A blog about U.S. immigration matters by Paul Szeto, a former INS attorney and an experienced immigration lawyer. We serve clients in all U.S. states and overseas countries. (All information is not legal advice and is subject to change without prior notice.)

Contact: 732-632-9888, http://www.1visa1.com/

Follow by Email

Tuesday, September 22, 2020

Public Charge Rule is Back!

USCIS announced today that it will resume implementation of the Inadmissibility on Public Charge Final Rule nationwide immediately.  A federal court issued a nationwide injunction against the enforcement of the Final Rule on 07/29/2020.  The Third Circuit Court of Appeals reviewed the injunction order on two different occasions.  On 09/11/2020, the Third Circuit issued a full stay of the nationwide injunction and authorized DHS to implement the Final Rule immediately. 

On 09/22/2020, USCIS announced that it will resume implementation of the Public Charge Final Rule as follows:

  • USCIS will apply the public charge final rule to all applications and petitions postmarked or submitted electronically on or after Feb. 24, 2020, including pending applications and petitions.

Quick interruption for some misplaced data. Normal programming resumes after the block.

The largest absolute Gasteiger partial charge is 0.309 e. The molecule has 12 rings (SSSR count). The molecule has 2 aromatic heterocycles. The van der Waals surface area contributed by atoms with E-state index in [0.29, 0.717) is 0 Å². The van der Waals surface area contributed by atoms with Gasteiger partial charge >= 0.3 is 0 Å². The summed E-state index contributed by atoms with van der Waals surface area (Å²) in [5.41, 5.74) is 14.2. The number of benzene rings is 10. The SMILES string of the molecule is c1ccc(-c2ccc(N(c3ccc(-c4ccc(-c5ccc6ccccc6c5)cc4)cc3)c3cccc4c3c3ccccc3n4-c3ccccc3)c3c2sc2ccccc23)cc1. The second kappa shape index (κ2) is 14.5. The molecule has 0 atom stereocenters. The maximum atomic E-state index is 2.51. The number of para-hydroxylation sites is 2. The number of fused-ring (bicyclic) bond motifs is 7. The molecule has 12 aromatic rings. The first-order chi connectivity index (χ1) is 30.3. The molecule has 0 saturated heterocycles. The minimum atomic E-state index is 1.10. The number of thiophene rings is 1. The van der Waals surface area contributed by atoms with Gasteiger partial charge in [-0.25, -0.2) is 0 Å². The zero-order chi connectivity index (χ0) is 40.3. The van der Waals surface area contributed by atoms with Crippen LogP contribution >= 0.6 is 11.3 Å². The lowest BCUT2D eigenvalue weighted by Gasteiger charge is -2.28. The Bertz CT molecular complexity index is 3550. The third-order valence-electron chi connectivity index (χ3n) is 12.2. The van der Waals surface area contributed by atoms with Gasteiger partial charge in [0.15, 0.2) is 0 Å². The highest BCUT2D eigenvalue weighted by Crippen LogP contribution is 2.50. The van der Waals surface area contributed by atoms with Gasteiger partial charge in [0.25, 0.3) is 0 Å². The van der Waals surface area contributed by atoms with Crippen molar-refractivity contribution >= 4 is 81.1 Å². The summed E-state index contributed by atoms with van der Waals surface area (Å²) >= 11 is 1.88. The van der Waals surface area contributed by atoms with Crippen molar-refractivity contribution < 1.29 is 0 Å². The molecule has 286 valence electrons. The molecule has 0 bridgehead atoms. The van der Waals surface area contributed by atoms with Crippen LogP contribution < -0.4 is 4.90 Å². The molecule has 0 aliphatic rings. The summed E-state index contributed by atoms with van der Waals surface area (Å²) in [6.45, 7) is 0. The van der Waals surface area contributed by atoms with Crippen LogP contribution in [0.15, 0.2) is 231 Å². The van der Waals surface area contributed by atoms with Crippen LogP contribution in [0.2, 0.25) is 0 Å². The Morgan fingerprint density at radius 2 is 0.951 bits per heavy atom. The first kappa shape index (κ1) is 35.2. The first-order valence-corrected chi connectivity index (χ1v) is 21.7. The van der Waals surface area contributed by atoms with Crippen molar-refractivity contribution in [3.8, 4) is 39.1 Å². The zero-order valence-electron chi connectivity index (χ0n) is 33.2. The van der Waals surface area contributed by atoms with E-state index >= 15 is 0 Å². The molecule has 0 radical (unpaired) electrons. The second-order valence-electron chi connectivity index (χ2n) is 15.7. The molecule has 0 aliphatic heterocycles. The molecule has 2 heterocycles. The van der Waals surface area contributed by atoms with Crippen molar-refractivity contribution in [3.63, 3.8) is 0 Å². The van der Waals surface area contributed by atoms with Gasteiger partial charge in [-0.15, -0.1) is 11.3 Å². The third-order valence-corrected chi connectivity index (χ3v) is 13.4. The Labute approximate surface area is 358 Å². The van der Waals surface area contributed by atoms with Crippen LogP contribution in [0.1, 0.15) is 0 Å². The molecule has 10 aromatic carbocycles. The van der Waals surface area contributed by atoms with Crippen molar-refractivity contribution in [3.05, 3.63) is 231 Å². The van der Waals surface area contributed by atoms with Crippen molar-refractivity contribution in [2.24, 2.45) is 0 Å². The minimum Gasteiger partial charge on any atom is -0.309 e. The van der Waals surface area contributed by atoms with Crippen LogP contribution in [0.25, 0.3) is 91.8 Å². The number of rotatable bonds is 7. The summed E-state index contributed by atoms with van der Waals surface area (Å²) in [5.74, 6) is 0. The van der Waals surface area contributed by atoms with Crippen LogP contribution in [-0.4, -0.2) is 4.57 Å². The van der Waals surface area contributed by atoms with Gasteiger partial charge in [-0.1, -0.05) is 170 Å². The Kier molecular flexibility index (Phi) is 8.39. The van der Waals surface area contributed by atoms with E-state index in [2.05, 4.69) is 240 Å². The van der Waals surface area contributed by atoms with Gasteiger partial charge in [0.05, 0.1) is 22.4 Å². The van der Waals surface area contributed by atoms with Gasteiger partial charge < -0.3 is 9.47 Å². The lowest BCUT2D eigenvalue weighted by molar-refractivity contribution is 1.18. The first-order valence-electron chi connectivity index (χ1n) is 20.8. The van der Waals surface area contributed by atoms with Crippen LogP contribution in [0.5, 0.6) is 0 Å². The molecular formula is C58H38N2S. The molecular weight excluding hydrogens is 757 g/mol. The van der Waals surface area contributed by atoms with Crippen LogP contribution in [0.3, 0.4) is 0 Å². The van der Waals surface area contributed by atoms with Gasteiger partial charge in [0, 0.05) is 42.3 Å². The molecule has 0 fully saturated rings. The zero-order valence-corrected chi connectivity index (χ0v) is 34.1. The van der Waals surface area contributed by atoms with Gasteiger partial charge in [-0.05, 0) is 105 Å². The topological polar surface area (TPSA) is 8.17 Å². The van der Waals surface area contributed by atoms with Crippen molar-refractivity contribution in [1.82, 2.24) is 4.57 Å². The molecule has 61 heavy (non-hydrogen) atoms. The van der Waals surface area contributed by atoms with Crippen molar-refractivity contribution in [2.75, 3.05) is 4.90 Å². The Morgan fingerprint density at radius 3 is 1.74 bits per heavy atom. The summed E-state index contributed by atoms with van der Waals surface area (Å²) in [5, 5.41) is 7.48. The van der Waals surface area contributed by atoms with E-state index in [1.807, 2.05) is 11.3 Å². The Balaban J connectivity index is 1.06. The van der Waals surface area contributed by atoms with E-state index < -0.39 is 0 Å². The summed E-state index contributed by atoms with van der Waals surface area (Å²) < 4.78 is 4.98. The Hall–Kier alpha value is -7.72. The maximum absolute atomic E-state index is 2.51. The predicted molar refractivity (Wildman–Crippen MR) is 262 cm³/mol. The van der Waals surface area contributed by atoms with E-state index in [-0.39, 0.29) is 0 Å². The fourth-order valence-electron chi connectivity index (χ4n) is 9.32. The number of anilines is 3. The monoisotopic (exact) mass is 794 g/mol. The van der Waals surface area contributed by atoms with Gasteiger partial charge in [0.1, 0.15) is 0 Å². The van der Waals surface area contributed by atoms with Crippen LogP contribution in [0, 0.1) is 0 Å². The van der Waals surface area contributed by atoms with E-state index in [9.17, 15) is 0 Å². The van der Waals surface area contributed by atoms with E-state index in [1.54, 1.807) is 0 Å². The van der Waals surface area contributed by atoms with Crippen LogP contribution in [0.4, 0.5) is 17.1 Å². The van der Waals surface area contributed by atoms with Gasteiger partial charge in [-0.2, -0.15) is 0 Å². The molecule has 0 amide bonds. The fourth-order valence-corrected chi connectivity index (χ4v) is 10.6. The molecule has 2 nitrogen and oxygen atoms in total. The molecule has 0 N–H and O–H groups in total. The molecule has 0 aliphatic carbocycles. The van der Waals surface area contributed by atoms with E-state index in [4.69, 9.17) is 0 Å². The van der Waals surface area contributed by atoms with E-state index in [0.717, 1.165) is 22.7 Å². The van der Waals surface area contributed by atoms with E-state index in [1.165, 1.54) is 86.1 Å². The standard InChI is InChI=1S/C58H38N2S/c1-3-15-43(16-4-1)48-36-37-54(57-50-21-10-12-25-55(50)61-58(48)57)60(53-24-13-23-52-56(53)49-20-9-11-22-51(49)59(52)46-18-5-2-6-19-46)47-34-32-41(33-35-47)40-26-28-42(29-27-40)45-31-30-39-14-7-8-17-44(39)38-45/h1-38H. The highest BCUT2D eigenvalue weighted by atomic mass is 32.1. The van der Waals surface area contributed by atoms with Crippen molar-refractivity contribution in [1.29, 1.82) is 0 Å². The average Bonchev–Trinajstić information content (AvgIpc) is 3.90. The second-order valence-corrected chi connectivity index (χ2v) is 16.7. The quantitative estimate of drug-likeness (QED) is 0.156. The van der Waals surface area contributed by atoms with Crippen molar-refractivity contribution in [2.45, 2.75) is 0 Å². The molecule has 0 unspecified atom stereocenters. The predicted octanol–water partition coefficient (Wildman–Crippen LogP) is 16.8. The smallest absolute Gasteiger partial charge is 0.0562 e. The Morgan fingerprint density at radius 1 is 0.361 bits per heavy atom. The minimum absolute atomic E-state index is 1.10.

• For applications or petitions submitted by commercial courier (for example, UPS, FedEx, or DHL), the date on the courier receipt is treated as the postmark date.
  • USCIS will not re-adjudicate any applications and petitions that were approved between 07/29/2020 and 09/22/2020 (even though the I-944 form was not submitted.).
  • USCIS will accept I-485 applications filed before 10/13/2020 without all required forms and evidence.  Requests for evidence will be issued for the missing documents.  
  • After 10/13/2020, USCIS will reject I-485 applications filed without all required forms (e.g., I-864, I-944) and evidence at the time of filing.
  • Similarly, USCIS will issue RFEs for missing evidence for I-129, I-129CW, I-539 and I-539A applications, presumably based on the same schedule above. 

The Department of State, which controls overseas visa applications, will likely follow suit soon by resuming the implementation of the Public Charge Rule.  

No comments: